October 31 marked the two-year anniversary of the MF Global Collapse, when nearly $1.6 billion of customer funds went missing. To date, former MF Global customers who traded on US commodity exchanges have recovered 98% of their missing funds, and former customers who traded on overseas exchanges have recovered 78%.
On November 5 the bankruptcy court approved a plan for additional distributions that would restore 100% of all customer funds. A separate ruling by a federal district court on November 18 approved a CFTC Consent Order and cleared the way for these additional distributions to be made. News reports suggested that the remaining customer funds could be returned as soon as the end of December, and there was a sense of relief that the end was finally in sight.
But within days, an appeal of the Consent Order brought these distributions to a halt, and there will be no further distributions until this appeal makes its way through the courts. The appeal was filed by Jon Corzine and seven other former officers of MF Global, plus MF Global's accounting firm, all of whom are defendants in a civil suit filed by the bankruptcy trustee. At issue is the use of an "advance" of funds from other parts of the MF Global estate to make the brokerage customers whole.
Readers of previous farmdoc daily posts on MF Global here, here, here, and here will recall that accounts holding customer segregated funds are required to be kept separate, or "segregated," from the brokerage firm's own corporate funds. MF Global violated this requirement by tapping customer funds for other uses, taking care to return the borrowed funds by the end of the day when the segregated account balances were calculated. During the final week of MF Global's existence, as its financial condition deteriorated it failed to return customer funds totaling $900 million for domestic traders and $700 for foreign traders.
During this same period $700 million was transferred to MF Global's London office to cover shortfalls in MF Global's proprietary trading operations. When MF Global filed for bankruptcy, these funds were trapped in London, where they came under British bankruptcy laws. Other funds were tied up at exchanges, banks, other brokerage firms, and elsewhere within the MF Global empire.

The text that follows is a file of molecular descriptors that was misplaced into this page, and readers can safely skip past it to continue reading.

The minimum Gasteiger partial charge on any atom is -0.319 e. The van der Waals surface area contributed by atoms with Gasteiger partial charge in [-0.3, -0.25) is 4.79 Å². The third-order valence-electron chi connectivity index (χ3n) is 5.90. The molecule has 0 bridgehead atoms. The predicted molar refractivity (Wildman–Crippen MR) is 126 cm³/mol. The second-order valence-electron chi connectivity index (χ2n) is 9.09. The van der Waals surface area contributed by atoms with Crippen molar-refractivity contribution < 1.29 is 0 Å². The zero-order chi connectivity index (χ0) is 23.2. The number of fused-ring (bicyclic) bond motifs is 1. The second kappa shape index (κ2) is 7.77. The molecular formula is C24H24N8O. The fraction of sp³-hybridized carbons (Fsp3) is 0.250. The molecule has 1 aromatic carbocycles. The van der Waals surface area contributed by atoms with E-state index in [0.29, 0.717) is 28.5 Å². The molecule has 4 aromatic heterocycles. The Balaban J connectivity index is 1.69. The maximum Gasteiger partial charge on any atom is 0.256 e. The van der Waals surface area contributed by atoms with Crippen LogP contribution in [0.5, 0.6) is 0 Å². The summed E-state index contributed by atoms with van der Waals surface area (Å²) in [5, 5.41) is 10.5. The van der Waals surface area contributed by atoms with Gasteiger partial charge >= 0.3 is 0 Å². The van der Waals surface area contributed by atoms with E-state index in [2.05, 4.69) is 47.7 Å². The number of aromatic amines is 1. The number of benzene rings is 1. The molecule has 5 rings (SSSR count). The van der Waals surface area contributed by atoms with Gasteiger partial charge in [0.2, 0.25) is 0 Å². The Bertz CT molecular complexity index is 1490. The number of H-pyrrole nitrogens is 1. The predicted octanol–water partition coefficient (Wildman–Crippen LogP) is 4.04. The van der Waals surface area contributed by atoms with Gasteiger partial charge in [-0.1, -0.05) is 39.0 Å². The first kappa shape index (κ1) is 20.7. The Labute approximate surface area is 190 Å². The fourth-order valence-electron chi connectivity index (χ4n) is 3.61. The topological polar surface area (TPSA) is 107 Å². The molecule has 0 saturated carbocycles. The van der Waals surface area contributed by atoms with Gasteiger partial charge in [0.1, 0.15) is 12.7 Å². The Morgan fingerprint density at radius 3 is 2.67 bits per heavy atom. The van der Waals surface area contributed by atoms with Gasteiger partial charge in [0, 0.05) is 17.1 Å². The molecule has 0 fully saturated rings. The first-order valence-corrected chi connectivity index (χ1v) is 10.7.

US bankruptcy laws give special treatment to customer funds in the event of a brokerage firm failure. Because these funds belong to customers, not the brokerage firm, the law requires customer funds to be returned in full as the first step in any settlement process. Any remaining assets are then divided among the creditors. The problem at MF Global is that the customer accounts had been drained, so there were not sufficient funds to immediately make full payment to the customers.
Over the past two years, the bankruptcy trustee has been very successful in recovering the missing funds and returning them to former MF Global customers. However, at this stage most of the "easy money" has been recovered, and now it will require litigation - and time - to recover the rest. To speed things along for the customers who have been waiting for the rest of their money, the bankruptcy trustee received court approval to allocate funds from other parts of the MF Global estate so that all customers could be paid 100 cents on the dollar. As future settlements are received from lawsuits, insurance policies, and other sources, the bankruptcy trustee will use those proceeds to repay the bankruptcy estate. In effect, the general creditors are being made to wait so commodity customers can be paid first.
Those filing the appeal object to this approach, arguing that once the customers are paid in full, no further claims exist, and therefore the trustee has no right to pursue future claims against the former officers or the accounting firm on behalf of the former customers. In addition, because the customers are being paid in full, there were no "missing" funds; the funds were there all the time, but simply in the wrong places within MF Global's corporate structure. This last view reduces the eighth-largest bankruptcy in history to little more than a bookkeeping error, and implies that the defendants did nothing wrong.